THE idea behind Tate Liverpool's Constellations series is to take works of art and orbit them around major “stars” – triggers that have had an explosive impact on art history.
There are nine “constellations” and over 100 artworks in all – all from the Tate's own collections.
In this, the final section, completed just a month ago, the focus is on a Famous Five chosen for their continuous revolutionary effect on modern and contemporary art.
They are Picasso’s Bowl of Fruit, Violin and Bottle (1914), The Inattentive Reader (1919) by Matisse, Man Ray’s L'Enigme d'Isidore Ducasse (1920), Barbara Hepworth’s Single Form (Eikon) (1937-8) and Summertime: Number 9A (1948) by Jackson Pollock.
This: Picasso's Bowl Of Fruit,
Violin And BottleIn the aura of these modern masterpieces are works by Constantin Brancusi, Louise Bourgeois, Isa Genzken, Douglas Huebler, Daria Martin and León Ferrari, among others.
Overall, the displays aim to revealing the many different narratives and key episodes across art history that link the works together.
As a result, visitors are forced to intellectually engage with the works in front of them and view them from a fresh perspective beyond the what-you-see-is-what-you-get gallery day out.
And this: Wolfgang Tillmans'
Chaos Cup, 1997It is easy to raise an eyebrow at the concept. Was Wolfgang Tillmans' Chaos Cup photograph really influenced by Fruit, Violin, Bottle? Perhaps not. Yet the display asks “Why not?” A simple thread draws them together: capturing still life.
The same constellation links you from this theme to “immediacy” and “temporality” - buzz words used to describe Jonas Mekas’ video Diaries, Notes & Sketches. The compiled recordings, you might think, are what a still life painter would have captured if you had given them a video camera.
Hopefully, here, you will catch the John Lennon and Yoko Ono segment within the screening. The cameraman focused on tiny movements that illustrate the classic thousand-words-in-a-picture, such as the couple playing footsy while a crew faff around them at one of their bed-in protests.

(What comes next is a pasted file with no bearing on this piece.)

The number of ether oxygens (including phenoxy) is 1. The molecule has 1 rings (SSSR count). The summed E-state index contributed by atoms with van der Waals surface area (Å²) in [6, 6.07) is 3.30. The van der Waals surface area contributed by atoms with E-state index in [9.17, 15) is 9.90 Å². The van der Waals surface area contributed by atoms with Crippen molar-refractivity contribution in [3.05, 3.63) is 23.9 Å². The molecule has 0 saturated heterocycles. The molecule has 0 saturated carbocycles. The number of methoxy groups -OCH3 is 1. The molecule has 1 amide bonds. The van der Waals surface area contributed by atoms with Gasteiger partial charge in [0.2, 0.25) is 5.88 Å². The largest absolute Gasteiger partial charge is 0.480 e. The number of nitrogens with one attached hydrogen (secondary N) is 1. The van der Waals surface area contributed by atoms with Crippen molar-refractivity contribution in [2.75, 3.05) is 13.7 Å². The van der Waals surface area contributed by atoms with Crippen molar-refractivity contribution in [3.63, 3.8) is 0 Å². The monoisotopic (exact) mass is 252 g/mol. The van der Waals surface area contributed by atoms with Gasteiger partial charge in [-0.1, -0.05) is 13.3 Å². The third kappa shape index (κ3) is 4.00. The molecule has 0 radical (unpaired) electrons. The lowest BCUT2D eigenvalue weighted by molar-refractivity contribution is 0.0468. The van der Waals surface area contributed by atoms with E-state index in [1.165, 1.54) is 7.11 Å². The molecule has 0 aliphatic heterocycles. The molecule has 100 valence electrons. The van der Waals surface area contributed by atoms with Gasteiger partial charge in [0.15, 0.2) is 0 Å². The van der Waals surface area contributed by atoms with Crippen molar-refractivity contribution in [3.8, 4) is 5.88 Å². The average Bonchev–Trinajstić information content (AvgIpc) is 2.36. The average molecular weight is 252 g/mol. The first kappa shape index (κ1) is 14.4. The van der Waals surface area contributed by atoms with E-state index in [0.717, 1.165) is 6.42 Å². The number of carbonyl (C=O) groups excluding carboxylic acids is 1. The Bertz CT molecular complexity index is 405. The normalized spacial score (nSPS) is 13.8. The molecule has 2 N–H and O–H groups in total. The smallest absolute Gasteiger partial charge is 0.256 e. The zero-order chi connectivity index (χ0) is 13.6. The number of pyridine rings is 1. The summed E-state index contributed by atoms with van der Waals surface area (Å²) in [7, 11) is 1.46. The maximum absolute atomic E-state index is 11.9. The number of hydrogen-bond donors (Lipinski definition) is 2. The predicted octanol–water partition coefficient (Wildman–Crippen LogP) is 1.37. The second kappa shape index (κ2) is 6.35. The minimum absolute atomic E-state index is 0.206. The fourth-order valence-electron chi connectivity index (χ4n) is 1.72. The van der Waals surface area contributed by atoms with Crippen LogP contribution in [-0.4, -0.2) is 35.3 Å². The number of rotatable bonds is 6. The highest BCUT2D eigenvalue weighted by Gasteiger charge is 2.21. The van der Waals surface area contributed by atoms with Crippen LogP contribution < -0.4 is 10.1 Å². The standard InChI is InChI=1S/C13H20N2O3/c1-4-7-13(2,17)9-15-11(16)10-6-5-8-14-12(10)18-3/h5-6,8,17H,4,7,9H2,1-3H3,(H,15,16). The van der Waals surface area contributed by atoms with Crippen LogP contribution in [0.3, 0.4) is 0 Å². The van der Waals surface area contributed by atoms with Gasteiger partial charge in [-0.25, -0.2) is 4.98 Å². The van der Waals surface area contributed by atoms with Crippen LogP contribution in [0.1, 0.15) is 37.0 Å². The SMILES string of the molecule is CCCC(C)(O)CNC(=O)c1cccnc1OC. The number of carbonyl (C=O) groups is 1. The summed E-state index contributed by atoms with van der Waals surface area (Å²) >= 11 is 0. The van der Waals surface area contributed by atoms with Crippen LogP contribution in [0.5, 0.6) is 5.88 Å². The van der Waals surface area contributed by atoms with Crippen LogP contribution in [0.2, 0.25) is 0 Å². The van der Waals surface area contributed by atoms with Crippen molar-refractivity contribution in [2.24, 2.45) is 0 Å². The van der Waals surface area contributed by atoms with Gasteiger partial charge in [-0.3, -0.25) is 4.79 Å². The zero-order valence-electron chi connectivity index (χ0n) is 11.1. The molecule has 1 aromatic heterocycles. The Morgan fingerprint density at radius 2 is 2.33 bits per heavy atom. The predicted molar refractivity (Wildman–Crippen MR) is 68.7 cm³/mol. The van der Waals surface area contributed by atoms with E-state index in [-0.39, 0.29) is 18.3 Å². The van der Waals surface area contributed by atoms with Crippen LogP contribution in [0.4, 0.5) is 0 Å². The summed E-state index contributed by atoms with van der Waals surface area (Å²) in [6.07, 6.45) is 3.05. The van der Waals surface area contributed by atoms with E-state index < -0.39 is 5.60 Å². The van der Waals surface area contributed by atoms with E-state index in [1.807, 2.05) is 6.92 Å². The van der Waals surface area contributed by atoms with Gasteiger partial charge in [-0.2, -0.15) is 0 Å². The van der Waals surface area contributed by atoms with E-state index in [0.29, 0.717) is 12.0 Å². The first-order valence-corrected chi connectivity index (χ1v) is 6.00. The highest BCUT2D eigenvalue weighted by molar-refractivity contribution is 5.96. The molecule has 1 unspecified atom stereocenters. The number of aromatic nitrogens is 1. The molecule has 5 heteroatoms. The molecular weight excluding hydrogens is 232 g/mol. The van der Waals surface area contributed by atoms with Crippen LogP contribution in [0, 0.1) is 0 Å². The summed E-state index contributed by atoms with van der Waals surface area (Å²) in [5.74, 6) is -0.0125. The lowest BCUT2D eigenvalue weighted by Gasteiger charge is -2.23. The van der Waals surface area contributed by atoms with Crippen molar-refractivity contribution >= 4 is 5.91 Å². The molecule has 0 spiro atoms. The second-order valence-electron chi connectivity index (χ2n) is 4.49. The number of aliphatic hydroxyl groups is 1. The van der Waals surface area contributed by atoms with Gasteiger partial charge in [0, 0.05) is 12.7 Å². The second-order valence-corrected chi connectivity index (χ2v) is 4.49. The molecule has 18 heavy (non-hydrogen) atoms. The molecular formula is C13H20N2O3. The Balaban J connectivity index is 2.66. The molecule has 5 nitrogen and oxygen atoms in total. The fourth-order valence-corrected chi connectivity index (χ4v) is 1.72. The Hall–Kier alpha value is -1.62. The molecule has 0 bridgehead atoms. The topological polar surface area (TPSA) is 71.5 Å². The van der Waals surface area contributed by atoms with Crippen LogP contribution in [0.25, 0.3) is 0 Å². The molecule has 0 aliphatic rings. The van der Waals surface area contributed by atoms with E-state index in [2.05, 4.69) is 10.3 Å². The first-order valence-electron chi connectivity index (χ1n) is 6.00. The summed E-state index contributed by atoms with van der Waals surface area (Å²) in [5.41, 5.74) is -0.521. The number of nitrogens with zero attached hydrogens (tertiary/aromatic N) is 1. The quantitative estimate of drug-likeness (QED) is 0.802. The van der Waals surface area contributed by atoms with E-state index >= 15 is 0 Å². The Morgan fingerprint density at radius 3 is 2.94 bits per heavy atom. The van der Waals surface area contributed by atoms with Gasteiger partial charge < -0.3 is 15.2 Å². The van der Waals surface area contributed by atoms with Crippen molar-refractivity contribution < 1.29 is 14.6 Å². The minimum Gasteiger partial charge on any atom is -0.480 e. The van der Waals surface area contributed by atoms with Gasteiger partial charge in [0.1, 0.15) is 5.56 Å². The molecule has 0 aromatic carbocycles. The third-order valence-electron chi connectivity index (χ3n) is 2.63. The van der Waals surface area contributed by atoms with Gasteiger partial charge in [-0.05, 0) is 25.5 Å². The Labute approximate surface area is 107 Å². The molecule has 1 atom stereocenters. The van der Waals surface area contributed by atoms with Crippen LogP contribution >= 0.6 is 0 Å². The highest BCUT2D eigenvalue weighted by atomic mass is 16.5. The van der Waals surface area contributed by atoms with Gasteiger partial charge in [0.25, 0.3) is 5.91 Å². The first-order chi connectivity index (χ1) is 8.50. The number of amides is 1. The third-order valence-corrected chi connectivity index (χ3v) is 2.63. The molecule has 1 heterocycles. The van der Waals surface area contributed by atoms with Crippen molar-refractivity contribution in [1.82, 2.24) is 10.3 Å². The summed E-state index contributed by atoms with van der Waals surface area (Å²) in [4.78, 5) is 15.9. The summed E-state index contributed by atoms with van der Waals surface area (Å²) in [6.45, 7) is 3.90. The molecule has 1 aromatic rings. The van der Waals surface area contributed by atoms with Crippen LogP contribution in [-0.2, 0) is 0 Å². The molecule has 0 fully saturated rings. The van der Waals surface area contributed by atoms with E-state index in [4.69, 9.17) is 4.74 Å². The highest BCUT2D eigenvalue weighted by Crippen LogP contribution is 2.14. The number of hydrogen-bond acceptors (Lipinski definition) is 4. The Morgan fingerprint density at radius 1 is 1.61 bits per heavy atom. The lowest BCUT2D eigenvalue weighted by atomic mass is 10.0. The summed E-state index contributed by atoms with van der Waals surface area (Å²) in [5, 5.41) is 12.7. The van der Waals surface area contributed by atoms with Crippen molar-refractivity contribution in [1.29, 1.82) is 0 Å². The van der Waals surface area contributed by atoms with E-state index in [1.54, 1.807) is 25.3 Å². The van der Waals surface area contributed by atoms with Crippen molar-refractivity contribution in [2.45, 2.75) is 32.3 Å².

After viewing this trio placed next to each other, any scepticism about constellations may fade. The trigger works, whether you believe them to have influenced other artists or not, start to instigate that thought process and encourage a refreshing way to view an exhibit.
Throughout the new floor, on which the DLA Piper sponsored show is mounted, it is also easy to see who the masters are and why they get so much credit. Henri Matisse, for example, heads a constellation using buzz words such as “female subject”, “interiority”, “colour” and “impressionism”.
You can compare and contrast a number of paintings following these themes, but it will soon become clear that Picasso’s Girl in a Chemise (main image, top) blasts them all out of the water. His choice of skin colour defied the peachy pink glow you see in many other paintings; instead, the purplish pink palette Picasso used captured the girl’s malnourishment and her resulting illness.
Simon Starling. Five-Man Pedersan, 2003. Made From 20 Vintage Bicycles.
Art in all shapes, sizes and materials is drawn together: picture in front of you a five-man bicycle display. To the right of it, a surrealist painting hangs next to a huge mirror mirage; in front, a sewing machine is wrapped in a blanket; and to the left, you are able to view a portrait by Picasso.
All the Tate needs to do now is update the gift shop. Then, you could take home a souvenir of a piece on display that you think deserved the true star prize.
DLA Piper Constellations, Tate Liverpool, Albert Dock, L3, ongoing.